An organization should establish decision points that require leadership to analyze the potential for a crisis, adjust or augment mitigation strategies, and prepare for a response and recovery. Examples of decision points may include simple narratives like “indigenous terrorist groups successfully target a western private sector/business office or site, resulting in a loss of life” or “wild fires have quickly spread in size and severity and are in proximity to corporate facilities or residential areas in which employees or American expats live” or “host nation security forces have committed to sustained arrest operations targeting western media and business executives” or “commercial carriers have cancelled flights in and out of regional airports.” Each of these situations would point to conditions ripe for a crisis, meriting thoughtful discourse by the accountable leadership teams, with input from subject matter experts and functional leads. The resulting action may simply be “we will continue monitoring” or it may be “we are going to suspend certain operations, etc.” Decisions may be made to pre-position supporting staff, assets, and structure as necessary, re-align production, stand up alternate work-sites, bolster physical or cyber security, commence proactive messaging, marketing and corporate communication activities, etc. Decision points should be established at scale to the organization – at the enterprise, line of business, functional, regional, and/or site levels. Regular reviews should be required in the context of the crisis environment of the prior year, including a review of associated mitigation actions, response plans, and recovery and continuity capacities. If a Crisis Action Team responsible for a specific international region convened to discuss a tripwire which had been reached, that meeting and any course of action determined to address the tripwire should be documented and shared broadly.
A final consideration leading toward crisis management is to make the conversation a regular one; institute a process by which crisis management leadership at scale regularly meet to discuss the overall crisis environment, ongoing mitigation strategies, and common or regularly occurring events that would be ripe for targeting by adversarial threat actors or most naturally vulnerable to disaster; keep the dialogue on crisis constant and relevant. An example might be a quarterly meeting of an executive Crisis Management Team, mirrored by subordinate leadership teams overseeing lines of business, functions or regions. Each regularly scheduled meeting might include an agenda of items required for annual or quarterly discussion, such as the political stability in the region, criminal and terror threat actors, major natural disaster trends or seasons, the current public perception of the organization and brands, public perception of any current or former brand ambassadors, targeting trends of IT infrastructure and the convergence of cyber and physical threat actors and security mitigation strategies, etc. Other agenda items might include upcoming corporate events, holidays, corporate travel, marketing campaigns, employee relation issues, etc. Meetings might be virtual, held via automated collaboration applications, mobile applications or e-mail.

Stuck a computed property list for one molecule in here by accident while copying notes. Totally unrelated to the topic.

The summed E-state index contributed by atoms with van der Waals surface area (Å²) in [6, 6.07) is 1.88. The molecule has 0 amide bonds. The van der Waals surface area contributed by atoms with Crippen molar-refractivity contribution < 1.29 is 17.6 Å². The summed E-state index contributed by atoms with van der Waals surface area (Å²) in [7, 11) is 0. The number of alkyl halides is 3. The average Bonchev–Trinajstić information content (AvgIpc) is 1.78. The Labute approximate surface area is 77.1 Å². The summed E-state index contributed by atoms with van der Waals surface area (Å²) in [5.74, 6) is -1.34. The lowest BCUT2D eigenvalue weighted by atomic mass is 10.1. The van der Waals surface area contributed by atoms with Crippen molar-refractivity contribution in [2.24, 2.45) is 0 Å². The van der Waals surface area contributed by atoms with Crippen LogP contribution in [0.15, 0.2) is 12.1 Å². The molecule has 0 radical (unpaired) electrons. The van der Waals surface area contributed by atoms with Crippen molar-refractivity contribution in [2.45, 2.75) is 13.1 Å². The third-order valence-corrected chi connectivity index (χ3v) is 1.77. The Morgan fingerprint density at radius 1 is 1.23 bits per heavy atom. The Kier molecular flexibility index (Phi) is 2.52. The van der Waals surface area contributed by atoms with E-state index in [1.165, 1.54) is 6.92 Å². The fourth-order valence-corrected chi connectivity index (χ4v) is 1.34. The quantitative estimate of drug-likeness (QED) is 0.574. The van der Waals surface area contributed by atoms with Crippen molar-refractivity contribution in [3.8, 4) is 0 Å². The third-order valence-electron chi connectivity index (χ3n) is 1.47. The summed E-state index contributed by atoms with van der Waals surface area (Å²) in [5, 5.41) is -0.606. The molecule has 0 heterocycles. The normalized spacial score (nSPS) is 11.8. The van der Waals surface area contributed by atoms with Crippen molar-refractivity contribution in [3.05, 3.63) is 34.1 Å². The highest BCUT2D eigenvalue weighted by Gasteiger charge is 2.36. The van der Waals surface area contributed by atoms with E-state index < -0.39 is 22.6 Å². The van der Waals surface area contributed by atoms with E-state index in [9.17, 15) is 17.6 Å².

Some final considerations to this approach are to review and use available technology and automated data analytics and process tools, maintain agility in collaboration by sensible use of group messaging and mobile notification applications, and to balance the requirement for reporting from field or regional sites with empowerment and trust in their management of process.
Proactive crisis management elevates an organization’s resiliency and positions leadership across the enterprise to best identify crisis ahead of time while still maintaining stalwart programs in mitigation, preparedness, response and recovery.
Author: Matthew Hollar.